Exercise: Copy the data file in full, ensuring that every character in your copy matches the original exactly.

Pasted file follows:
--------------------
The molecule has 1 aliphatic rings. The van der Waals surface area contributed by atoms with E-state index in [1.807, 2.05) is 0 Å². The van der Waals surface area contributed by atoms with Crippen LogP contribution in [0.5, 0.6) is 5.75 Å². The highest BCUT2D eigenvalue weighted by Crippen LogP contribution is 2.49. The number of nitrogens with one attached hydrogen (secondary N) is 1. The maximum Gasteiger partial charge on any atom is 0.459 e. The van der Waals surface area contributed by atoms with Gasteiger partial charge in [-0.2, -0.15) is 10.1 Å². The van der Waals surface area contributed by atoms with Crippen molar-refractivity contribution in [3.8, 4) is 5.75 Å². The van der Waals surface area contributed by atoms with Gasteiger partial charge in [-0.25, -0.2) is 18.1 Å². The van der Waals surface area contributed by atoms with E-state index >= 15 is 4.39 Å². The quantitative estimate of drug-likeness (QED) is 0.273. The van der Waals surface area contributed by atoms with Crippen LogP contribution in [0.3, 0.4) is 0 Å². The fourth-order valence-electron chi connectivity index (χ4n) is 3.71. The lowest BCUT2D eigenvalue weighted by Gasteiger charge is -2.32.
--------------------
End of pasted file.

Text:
The molecule has 1 aliphatic rings. The van der Waals surface area contributed by atoms with E-state index in [1.807, 2.05) is 0 Å². The van der Waals surface area contributed by atoms with Crippen LogP contribution in [0.5, 0.6) is 5.75 Å². The highest BCUT2D eigenvalue weighted by Crippen LogP contribution is 2.49. The number of nitrogens with one attached hydrogen (secondary N) is 1. The maximum Gasteiger partial charge on any atom is 0.459 e. The van der Waals surface area contributed by atoms with Gasteiger partial charge in [-0.2, -0.15) is 10.1 Å². The van der Waals surface area contributed by atoms with Crippen molar-refractivity contribution in [3.8, 4) is 5.75 Å². The van der Waals surface area contributed by atoms with Gasteiger partial charge in [-0.25, -0.2) is 18.1 Å². The van der Waals surface area contributed by atoms with E-state index >= 15 is 4.39 Å². The quantitative estimate of drug-likeness (QED) is 0.273. The van der Waals surface area contributed by atoms with Crippen LogP contribution in [0.3, 0.4) is 0 Å². The fourth-order valence-electron chi connectivity index (χ4n) is 3.71. The lowest BCUT2D eigenvalue weighted by Gasteiger charge is -2.32.